12. Family Support. Your hospital has it, so ask your doctor to see them. We didn’t know about that and our doctor finally told us about them after she got tired of our questions. Family support can help you figure out what help you are entitled to, how to deal with the diagnosis, and basically give you someone who is not a doctor but who have seen cases like yours, to talk to. It is very important.
13. Positive reinforcement, became very much important for us now as Yon grows older. he starts noticing he is the only one wearing glasses in the house, so we show him grandparents wearing theirs, and we tell him how beautiful he is wearing his glasses. Also now he has to wear a hat all the times, so we got him a new one with a Gruffalo and compliment him on it all the time. Every time he cooperate on his eye tests he gets clapping and praises.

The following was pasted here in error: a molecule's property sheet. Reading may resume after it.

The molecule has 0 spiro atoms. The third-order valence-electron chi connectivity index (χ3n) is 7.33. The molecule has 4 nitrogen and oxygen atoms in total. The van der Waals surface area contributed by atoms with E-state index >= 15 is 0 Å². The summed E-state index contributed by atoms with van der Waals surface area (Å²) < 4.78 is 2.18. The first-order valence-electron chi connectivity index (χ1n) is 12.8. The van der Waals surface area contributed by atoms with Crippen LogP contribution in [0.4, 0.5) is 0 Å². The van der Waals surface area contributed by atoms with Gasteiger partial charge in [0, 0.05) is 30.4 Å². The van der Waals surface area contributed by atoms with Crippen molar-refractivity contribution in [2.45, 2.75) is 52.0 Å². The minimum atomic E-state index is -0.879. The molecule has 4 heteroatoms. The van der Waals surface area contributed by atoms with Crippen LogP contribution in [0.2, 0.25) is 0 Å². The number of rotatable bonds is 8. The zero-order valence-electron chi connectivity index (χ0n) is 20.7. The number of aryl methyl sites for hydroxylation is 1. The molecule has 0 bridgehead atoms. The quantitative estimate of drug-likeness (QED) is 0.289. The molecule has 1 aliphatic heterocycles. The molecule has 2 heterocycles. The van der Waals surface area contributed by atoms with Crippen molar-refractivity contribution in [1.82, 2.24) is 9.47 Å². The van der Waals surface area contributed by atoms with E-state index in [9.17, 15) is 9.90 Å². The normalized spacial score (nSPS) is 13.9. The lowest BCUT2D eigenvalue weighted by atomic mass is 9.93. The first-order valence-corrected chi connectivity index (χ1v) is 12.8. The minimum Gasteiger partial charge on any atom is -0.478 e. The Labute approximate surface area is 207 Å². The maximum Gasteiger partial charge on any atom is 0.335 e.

14. Explain what you can, before going to the hospital we go through the whole process of what is going to happen and sell it as an adventure. Now we need to start thinking about explaining the whole albinism thing, which I am not really sure how to, so I have no recommendations.
15. Eye-check days are horrible. We never expect to get anything done on eye-check day, not before when the ball of stress starts forming in your belly, and not after when you are exhausted, sad and have a bunch of new bad news to digest. In almost four years, it has been like that every time. We take 24 hours to get back to normal, and always get take-away and chocolate on those days.
16. Crying helps. Laughing also helps. We are big believers in dark humor and cynicism, so we use them whenever we can, because we are also big believers in you laugh or you die methodology. So we laugh. When we can. If you want to get a bit of how we felt when we got our diagnosis you can check out this post, or this one, or this one, but I have to warn you they are both pretty dark. If you want to see some dark humor, than check out this one.